I'm taking a breal from Nutcracker this season, but I'm enjoying reading your reviews as a kind of vicarious substitute.

Just want to comment on a couple of things.

It's good to see that you both enjoyed Tricia Albertson's Sugar Plum Fairy, which I've never seen. Albertson is having a good season so far, based on my viewings of her in excerpts from Duo Concertant, her beautifully modulated Polyhymnia (Apollo); and some untypical casting a tango-hall vamp in Piazzolla Caldera. She seems more comfortable, and dancing with greater clarity, than I recall from the past two seasons.

I'm glad you liked Arja's Sugar Plum Fairy, Jack. I saw her dance this two years ago, when she was possibly still an apprentice. It was a promising debut. I think you are right about the delicacy she brings to this. Of all the MCB women, Arja and Catoya are the Sugar Plum Fairies I am most sorry to have missed. Arja, like Albertson, is having a good season. Her vamp in Piazzolla Caldera was possibly, imo, the best single performance in this work from either cast. Her Girl in Blue in Les Patineurs -- paired with an equally good Callie Manning -- was a knockout.

#24 cubanmiamiboy

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Posted 18 December 2012 - 08:52 AM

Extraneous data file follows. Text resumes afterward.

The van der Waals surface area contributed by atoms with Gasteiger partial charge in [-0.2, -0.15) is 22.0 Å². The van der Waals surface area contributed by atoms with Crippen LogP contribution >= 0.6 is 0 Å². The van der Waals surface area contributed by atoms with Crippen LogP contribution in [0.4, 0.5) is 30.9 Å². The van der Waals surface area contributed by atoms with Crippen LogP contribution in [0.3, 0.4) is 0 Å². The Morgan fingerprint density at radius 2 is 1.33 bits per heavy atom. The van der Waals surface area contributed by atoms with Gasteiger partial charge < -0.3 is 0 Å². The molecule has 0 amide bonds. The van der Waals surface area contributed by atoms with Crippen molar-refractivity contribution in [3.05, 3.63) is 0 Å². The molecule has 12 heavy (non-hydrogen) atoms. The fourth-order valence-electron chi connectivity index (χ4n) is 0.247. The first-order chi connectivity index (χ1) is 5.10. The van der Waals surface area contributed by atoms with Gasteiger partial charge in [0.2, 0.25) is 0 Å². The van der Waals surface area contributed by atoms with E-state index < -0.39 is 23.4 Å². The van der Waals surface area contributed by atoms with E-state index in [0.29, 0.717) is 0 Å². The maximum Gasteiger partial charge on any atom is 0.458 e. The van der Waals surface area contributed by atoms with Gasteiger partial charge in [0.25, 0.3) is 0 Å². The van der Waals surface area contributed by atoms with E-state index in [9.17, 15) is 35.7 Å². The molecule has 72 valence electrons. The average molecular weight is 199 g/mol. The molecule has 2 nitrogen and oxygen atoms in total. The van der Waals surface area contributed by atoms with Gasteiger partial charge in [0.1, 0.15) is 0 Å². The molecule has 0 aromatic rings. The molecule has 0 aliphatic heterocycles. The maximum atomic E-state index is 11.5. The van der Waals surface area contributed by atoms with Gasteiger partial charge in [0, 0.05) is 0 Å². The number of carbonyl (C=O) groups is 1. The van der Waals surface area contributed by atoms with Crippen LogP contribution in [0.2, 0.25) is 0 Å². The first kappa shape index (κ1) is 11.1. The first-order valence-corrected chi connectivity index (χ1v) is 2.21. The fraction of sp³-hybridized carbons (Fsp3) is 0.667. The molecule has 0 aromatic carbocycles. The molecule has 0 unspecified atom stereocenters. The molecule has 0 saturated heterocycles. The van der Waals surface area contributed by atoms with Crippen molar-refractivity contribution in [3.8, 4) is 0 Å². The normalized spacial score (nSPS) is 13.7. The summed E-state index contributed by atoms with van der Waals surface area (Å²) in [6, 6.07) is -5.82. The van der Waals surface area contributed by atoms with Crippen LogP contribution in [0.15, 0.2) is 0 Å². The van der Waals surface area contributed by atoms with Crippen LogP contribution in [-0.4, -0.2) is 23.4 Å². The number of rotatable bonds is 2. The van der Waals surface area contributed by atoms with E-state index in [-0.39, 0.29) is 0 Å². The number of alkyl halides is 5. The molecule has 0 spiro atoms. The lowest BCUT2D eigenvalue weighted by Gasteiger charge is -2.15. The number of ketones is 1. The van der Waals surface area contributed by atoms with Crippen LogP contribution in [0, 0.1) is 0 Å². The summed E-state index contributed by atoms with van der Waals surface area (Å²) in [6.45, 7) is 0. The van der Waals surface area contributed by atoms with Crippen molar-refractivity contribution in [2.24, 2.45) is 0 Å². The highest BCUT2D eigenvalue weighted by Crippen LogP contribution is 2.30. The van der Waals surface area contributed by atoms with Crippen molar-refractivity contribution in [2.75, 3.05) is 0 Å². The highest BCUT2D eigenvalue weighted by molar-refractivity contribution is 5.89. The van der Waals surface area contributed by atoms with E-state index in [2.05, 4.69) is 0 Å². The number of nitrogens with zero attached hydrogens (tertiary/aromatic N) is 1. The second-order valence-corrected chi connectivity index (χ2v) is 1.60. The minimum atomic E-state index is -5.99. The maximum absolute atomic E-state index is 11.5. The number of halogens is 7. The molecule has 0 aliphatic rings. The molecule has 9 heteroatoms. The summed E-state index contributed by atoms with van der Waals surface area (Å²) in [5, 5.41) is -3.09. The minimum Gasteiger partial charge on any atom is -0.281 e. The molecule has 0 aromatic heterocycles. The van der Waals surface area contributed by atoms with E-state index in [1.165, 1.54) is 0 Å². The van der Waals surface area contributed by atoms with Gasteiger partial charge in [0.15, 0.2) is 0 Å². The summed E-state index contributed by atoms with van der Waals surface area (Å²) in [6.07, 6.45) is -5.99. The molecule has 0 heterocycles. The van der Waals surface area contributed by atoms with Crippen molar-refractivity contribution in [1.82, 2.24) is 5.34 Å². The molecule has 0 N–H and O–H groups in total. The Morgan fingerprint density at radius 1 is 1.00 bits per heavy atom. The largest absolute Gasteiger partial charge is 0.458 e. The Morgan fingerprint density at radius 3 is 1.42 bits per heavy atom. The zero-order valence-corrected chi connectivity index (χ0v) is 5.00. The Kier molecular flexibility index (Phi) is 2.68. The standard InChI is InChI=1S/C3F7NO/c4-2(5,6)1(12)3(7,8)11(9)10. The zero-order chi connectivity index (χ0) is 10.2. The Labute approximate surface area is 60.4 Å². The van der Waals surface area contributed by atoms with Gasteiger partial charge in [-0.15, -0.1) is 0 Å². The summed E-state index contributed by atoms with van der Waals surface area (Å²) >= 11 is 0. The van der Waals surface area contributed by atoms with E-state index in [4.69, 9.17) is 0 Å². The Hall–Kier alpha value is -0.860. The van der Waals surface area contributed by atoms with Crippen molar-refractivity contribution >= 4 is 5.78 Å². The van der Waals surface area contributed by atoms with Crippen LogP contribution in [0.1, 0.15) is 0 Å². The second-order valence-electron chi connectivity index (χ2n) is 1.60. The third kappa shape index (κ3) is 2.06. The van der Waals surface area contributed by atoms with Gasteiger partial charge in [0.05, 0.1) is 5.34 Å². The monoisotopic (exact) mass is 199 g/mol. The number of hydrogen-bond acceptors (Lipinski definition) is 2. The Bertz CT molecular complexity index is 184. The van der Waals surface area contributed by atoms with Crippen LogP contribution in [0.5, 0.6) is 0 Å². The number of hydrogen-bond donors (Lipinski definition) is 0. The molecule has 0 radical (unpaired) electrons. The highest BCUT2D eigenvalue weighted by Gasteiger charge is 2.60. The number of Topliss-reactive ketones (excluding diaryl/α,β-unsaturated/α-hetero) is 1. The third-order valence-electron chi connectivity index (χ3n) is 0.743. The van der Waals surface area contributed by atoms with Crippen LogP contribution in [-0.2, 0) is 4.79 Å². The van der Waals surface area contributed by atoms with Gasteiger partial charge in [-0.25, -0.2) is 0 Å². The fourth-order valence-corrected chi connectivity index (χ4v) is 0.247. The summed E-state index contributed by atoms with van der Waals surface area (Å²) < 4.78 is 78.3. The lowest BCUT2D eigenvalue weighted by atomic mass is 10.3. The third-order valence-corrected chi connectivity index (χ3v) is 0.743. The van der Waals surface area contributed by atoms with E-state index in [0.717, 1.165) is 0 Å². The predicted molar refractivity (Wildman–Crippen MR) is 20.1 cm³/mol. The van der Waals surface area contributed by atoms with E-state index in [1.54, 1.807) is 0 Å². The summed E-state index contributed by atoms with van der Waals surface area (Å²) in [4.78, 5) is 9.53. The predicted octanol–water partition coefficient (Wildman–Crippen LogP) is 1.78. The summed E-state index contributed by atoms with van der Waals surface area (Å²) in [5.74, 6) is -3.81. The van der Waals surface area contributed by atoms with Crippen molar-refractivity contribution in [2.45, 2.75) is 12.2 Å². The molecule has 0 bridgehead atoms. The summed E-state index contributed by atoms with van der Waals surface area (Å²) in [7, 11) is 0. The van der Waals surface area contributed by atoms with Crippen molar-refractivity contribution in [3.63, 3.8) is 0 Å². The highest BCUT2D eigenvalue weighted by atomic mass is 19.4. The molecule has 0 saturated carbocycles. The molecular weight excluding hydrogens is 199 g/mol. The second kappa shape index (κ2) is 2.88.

bart...Albertson was Fee Dragee on Sunday evening, with Reyes as Coqueluche, but...I'm afraid that their PDD was rather sketchy. It looked under rehearsed to me. Let's note that both dancers are already past their prime-(both around 40 I would say..?)- and Reyes has been injured in the past. Nevertheless, they managed to make the pas look lovely, and people got their usual thrill with the moving device during the ballerina in arabesque dragging sequence.
Again, and going back to my ruminations, I told Jack that just as Balanchine decided to preserve the White Swan Love Duet just as everybody else around the globe at the time, I think it is a shame he didn't decide to recycle the Gran Pas here, considering that it was up and around and very alive at the time as one of the very few remnants of any Imperial production. Would he had decide to include this here-(just as he decided to insert the other two Imperial fragments-( Nutcracker mime and Candy Canes dance)- his Nutcracker would had been just perfect. Up until the Pas de deux I'm all happy, and from that point on I wish I could have onstage what Sir Peter Wright or Mme. Alonso have in their productions.
Kleber Rebello was beautiful as the Candy Cane lead, and Ito was a wonderful Mandarin...his grand ecartes almost as open as Wong's back in the days. I don't have my programme at hand, but the Marzipans were also lovely, even if at the time a fight between two patrons broke loose right next to me...one of them even screaming for security-(didn't you hear it up there, Jack...? ). It was very distracting, and suddenly I realized I had missed the lead Marzipan's sautees on pointe for being nosy trying to peek into the fight...Posted Image